Methodism in Wales, 1730–1850
Methodism in Wales, 1730–1850

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Methodism in Wales, 1730–1850

3 The Nonconformist context

Calvinistic Methodism was just one of a number of forms of Christianity that grew in strength and popularity during the eighteenth century. For that reason Wales has been referred to by some historians as a ‘Nonconformist nation’, with the term ‘Nonconformist’ referring to forms of Christianity that were Protestant but did not accept the theology, institutions or authority of the Church of England. The label ‘Nonconformist nation’ is more properly applied to the nineteenth century, yet it was during the eighteenth century that Nonconformity really took root in Wales. So when the Welsh Methodists left the Anglican Church in 1811, they joined a number of other Nonconformist denominations that had been around for at least a century already.

Figure 2 Portrait of Christmas Evans, painted in 1835 by William Roos and currently held by the National Museum of Wales in Cardiff. Evans was one of the leading lights of the Baptist movement in Wales. Photo: Art Collection 2/Alamy

The rise of Nonconformity in Wales can in part be attributed to the ‘circulating schools’ which first appeared during the 1730s and 1740s. This initiative saw teachers moving from village to village, using biblical texts as the basis for teaching both children and adults to read in the Welsh language. This new educational movement did much to improve literacy levels and religious knowledge amongst the Welsh population. It also acted as a catalyst for the growth of both Methodism within the Church of England and Nonconformist denominations outside it.  

However Griffith Jones and Bridget Bevan, the leading lights of the circulating school movement, were Anglicans, much like the early Methodists who came after them. Indeed the value of their educational work was recognised across denominations. In 1892, the Welsh Anglican churchman John Morgan wrote:

Everybody, too, who knows anything of Wales, knows its deep indebtedness in the matter to the Rev. Griffith Jones, the Apostolic Vicar of Llanddowror, the founder of the circulating charity schools, and to his friend Madam Bevan, their liberal patron. These schools, humble in their character, as best suited the ignorant and indigent state of the rural districts for which they were primarily intended, and modest in their aim and pretension as compared to modern institutions of the kind, conferred an immense blessing on Wales. Their temporary continuance in one place; the smallness of their number; the inadequacy of the masters’ salaries, owing, of course, to the inadequacy of funds, as well perhaps as the extreme difficulty of finding competent teachers, or of properly training for purposes of public teaching the raw and uninformed Welsh peasant, the only material at hand, militated, it is thought, against their efficiency; but it is certain that for a whole century the only rural spots where even a glimmering of light could be seen were the parishes where these Church-schools circulated and secured the co-operation of the clergy.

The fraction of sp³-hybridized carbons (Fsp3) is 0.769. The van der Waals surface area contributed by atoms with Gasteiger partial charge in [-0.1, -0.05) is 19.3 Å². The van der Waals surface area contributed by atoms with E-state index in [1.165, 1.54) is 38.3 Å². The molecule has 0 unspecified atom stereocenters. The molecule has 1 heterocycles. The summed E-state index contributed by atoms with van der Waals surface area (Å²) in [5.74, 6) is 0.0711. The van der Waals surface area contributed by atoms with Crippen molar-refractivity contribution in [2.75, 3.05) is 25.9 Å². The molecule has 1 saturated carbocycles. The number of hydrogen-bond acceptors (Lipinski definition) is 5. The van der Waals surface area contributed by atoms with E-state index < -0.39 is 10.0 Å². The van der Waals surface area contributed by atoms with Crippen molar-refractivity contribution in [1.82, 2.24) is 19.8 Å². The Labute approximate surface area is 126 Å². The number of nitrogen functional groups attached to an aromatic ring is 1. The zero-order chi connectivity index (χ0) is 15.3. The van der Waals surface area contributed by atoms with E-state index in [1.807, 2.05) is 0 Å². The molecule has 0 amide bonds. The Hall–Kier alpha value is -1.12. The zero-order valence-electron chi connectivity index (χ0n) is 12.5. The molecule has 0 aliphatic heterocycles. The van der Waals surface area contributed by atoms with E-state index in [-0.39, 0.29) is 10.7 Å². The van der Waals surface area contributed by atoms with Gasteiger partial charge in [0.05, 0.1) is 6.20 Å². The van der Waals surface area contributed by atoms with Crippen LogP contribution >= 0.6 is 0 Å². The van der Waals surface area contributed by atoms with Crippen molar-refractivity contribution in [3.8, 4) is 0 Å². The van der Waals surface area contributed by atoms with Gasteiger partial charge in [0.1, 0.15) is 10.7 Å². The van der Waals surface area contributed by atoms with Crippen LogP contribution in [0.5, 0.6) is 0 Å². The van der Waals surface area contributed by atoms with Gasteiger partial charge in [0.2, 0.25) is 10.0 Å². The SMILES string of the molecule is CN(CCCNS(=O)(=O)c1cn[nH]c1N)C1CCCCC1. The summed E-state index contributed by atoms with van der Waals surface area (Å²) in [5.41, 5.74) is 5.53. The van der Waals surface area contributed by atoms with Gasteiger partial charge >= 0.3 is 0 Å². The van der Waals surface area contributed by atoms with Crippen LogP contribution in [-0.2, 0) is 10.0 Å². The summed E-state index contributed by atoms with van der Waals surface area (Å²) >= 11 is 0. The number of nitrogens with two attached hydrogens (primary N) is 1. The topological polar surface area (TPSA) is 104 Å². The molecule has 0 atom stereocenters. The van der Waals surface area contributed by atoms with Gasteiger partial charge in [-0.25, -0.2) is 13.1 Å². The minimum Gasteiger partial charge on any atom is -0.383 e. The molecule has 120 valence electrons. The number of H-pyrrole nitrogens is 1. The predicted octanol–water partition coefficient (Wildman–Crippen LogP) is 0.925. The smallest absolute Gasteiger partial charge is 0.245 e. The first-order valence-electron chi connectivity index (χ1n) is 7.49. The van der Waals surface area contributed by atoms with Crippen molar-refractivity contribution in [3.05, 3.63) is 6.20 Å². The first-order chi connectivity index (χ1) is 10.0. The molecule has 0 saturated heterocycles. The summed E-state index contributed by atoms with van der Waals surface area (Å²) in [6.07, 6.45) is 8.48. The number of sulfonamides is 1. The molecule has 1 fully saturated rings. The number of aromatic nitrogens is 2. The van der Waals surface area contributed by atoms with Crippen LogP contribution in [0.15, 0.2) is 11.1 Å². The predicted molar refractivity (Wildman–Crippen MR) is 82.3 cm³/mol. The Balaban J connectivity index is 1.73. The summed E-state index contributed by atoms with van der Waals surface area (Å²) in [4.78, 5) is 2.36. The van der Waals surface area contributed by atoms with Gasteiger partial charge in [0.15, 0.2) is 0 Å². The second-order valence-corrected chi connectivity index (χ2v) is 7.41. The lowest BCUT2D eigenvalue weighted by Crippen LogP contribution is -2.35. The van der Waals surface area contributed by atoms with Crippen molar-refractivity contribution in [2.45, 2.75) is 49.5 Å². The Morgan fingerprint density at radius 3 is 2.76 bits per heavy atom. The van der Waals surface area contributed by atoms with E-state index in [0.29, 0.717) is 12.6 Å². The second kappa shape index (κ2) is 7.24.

(Morgan, 1892, pp. 79–80)

Now listen to Audio 1, in which Neil Evans discusses why Nonconformity became so popular in Wales during the eighteenth and early nineteenth centuries. He particularly emphasises the democratic nature of Nonconformist religion, as opposed to the strict hierarchy of the Church of England, as well as the power of the Bible to inspire worshippers.

Download this audio clip.Audio player: Audio 1 Extract from Programme 8, Crisis, of the BBC Radio Wales Millennium History series,
Skip transcript: Audio 1 Extract from Programme 8, Crisis, of the BBC Radio Wales Millennium History series, The People of Wales (1999)

Transcript: Audio 1 Extract from Programme 8, Crisis, of the BBC Radio Wales Millennium History series, The People of Wales (1999)

What attracted people to Nonconformity was essentially its democratic nature. Even its critics in the Church recognised this.
Neil Evans is coordinator of the Centre for Welsh Studies at Coleg Harlech.
People were not afraid to express their opinions in Nonconformist congregations. There weren’t superiors and inferiors but there was a rough equality between people. People built their own chapels. They saved their pennies to do it. And they created their own religion. What Nonconformity did for the people of Wales was to give them a vision outside the rather narrow horizons of the communities in which they lived. The Bible was full of stories about an epic history, which people could identify with. They could see themselves as the children of Israel being delivered into the Promised Land.
End transcript: Audio 1 Extract from Programme 8, Crisis, of the BBC Radio Wales Millennium History series, The People of Wales (1999)
Audio 1 Extract from Programme 8, Crisis, of the BBC Radio Wales Millennium History series, The People of Wales (1999)
Interactive feature not available in single page view (see it in standard view).

For much of the 1700s, the largest Nonconformist denominations in Wales were the Baptists and the Congregationalists (sometimes called Independents). The Quakers and the Presbyterians also claimed significant numbers. The rather forbidding fellow in Figure 2 is Christmas Evans, one of the Baptist movement’s most fiery and inspiring speakers. During his career as an itinerant preacher in the late eighteenth and early nineteenth centuries, Evans eschewed the accumulation of wealth and the comforts of an easy life. Instead he roamed far and wide delivering evangelising sermons to the masses. In those respects he is a great example of Nonconformist forms of ministry in this era.


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